How Historically Accurate Is 'Good Girls Revolt'? The Amazon Series Stays True To The Era
When making a television series like Amazon's historically accurate Good Girls Revolt , it's helpful to consider any real life resources to shape the true story on screen. The first season of the show premieres on Oct. 28 and invites viewers into the fictional News Of The Week newsroom, circa 1969. Good Girls Revolt is based on the book of the same name in which author Lynn Povich recounts the true story of the women who banded together in the '70s to sue their employer, Newsweek, for not complying with equal opportunity employment laws of the time. Bustle reached out to Newsweek for comment on the original lawsuit and the show portraying it now, but has not yet heard back. The lawsuit resulted in a settlement in which Newsweek agreed to provide equal employment opportunities to women.
On the show, Genevieve Angelson plays frustrated researcher Patti Robinson, and the actor has a link to Povich through a college friend. "So I’ve also known women who were part of the lawsuit and in a way, the book itself is the most perfect piece of research that could ever exist," Angelson tells Bustle. "But at the same time, knowing these women, it was like, 'How can I act with the dignity, grace, and respect that those particular women really deserve?'"For the show's cast and creators, doing justice to the heroines of the real revolt meant portraying all parts of them. Or, as Angelson says, maintaining "all of the things that make them pioneers, but also messy and fun and funny and stylish."
Bustle talked to the talent behind and in front of the camera of the new Amazon series to find out how an important milestone in second-wave feminism is accurately represented in 2016. Obviously, finding the right actors was a big chunk of the job. Executive producer Lynda Obst remembers having a particularly difficult time casting the role of Nora Ephron, the journalist, screenwriter, and all-around Renaissance woman who passed away in 2012. Obst knew Ephron, and discovered that her fondness for her friend made filling her shoes nearly impossible. "I loved her so much that every actress who came in, if she didn’t look exactly like Nora and if she wasn’t the funniest person in the world, I was like, 'That’s wrong,'" Obst says. She finally found her perfect Ephron in Grace Gummer, who also knew the writer during her prolific life.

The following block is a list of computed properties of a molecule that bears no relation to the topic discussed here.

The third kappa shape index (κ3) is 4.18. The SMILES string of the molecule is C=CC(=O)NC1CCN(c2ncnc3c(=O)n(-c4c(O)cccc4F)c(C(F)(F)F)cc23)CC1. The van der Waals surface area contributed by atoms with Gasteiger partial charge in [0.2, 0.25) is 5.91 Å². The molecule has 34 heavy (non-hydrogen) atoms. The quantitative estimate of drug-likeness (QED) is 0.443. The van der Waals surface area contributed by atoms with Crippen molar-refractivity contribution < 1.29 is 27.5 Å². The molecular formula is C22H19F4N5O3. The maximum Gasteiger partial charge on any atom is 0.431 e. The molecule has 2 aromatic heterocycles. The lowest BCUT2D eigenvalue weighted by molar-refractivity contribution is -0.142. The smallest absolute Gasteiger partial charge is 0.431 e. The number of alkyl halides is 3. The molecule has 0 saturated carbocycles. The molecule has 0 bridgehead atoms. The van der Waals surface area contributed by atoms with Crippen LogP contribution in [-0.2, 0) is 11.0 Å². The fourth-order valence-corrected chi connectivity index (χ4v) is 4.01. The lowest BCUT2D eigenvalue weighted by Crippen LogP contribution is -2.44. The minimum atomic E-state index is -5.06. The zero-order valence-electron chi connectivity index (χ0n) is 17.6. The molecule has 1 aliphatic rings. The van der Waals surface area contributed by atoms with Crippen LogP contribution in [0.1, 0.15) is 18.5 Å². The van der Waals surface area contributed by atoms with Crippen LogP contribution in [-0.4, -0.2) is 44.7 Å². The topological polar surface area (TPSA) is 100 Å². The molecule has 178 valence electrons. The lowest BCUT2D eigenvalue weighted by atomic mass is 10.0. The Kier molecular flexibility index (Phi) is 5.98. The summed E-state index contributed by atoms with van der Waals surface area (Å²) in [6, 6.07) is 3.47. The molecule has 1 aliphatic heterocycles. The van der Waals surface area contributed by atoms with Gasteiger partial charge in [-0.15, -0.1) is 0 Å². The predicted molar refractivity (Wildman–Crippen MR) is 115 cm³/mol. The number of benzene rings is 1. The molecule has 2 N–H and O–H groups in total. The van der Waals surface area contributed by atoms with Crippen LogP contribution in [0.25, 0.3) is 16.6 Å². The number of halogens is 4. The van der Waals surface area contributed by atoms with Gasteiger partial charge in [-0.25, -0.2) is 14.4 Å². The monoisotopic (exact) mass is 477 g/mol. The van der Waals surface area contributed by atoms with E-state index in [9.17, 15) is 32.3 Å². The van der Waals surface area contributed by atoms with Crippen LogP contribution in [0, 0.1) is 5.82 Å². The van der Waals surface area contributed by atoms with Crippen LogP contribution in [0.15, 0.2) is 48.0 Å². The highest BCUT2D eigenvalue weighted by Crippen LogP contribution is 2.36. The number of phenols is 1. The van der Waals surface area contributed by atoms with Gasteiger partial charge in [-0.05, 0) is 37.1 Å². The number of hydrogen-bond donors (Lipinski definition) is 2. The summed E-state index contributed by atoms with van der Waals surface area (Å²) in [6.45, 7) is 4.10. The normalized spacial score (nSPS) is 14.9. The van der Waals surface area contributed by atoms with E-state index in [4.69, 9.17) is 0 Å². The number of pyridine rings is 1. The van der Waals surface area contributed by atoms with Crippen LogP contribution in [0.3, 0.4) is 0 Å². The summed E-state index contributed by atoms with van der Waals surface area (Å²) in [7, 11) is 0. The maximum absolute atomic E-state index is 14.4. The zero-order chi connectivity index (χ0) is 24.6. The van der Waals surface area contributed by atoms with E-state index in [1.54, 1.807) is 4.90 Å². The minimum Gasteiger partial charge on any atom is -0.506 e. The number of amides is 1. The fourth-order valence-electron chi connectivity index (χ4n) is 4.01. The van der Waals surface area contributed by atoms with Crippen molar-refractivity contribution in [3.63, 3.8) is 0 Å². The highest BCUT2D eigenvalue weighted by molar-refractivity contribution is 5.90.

So the role of Ephron was the last character to be cast. The first role filled was also a representation of a high-profile, flesh-and-blood woman. Joy Bryant was Obst's first and only choice to portray Eleanor Holmes Norton, now a Congresswoman, then, the lawyer who helped the Newsweek women to prepare and fight their case. During filming, Bryant took a train from New York to Washington, D.C. to meet with Norton. "I was like, this is Eleanor Holmes Norton and I’m going to meet her and I hope she likes me and I've done nothing with my life, not like her," Bryant laughs. "And she opened her door to her office, and then we hugged, and it was just love at first sight."
Executive producer Darlene Hunt gives credit to production designer Jeannine Oppewall for creating a newsroom set based on pictures of the genuine article that "really started to feel like a real workplace." The News Of The Week offices are almost a character themselves, from the upper floor where the men work to "the pit" where the women do their research to the break room where they meet. Hunt says that actors started storing personal items in their desks and that, when filming for the season ended, everyone felt like they were saying goodbye to a home.
According to the actors, the living research texts they drew from were the stories of the journalists who were there for the revolution and its aftermath. Erin Darke plays Cindy, who's working under a deadline set forth by her husband — he wants her home and pregnant as soon as possible. Darke points to Obst as an asset to her character development. "She was the first woman hired by New York Magazine after their women had sued," Darke says. "So for her, this was her love letter to the women who’d come before her. Having those conversations with her was an incredible resource for me."
It was also important for those involved to view every character in the series as a multi-faceted individual and not to draw a line down the middle between "with us" or "against us." Camp talks about the "balancing" act a woman like her character Jane would have had to do in a workplace where it's common and accepted for a man to persist in inviting his subordinate out on dates. "It's a fine line," she says of Jane's working relationship with her reporting partner Sam (Daniel Eric Gold), "to keep her job and to stay in his good graces but still be true to herself."
In their own research, the men of the series learned that some men of the time were by no means against equality across the board. Hunter Parrish, who plays reporter Doug Rhodes, says that his character is an amalgamation of several men in the book, but that he personally connected with a journalist who supported his female coworkers by leading unofficial seminars to teach them about the form and format of the magazine. Chris Diamantopoulos read the autobiography of Osborn Elliott and did some personal research through friends on the routine and speech patterns of the Newsweek editor his character Finn Woodhouse is based on. "His account of [the lawsuit] is that he embraced it," Diamantopoulous says, "He just wished that they’d come to him first."
Of course, the themes of equality, respect, and activism at the core of Good Girls Revolt are tied exclusively to no era. Check out the first season on Amazon Oct. 28 and be inspired by this intrepid group of working women.
Images: Amazon (2)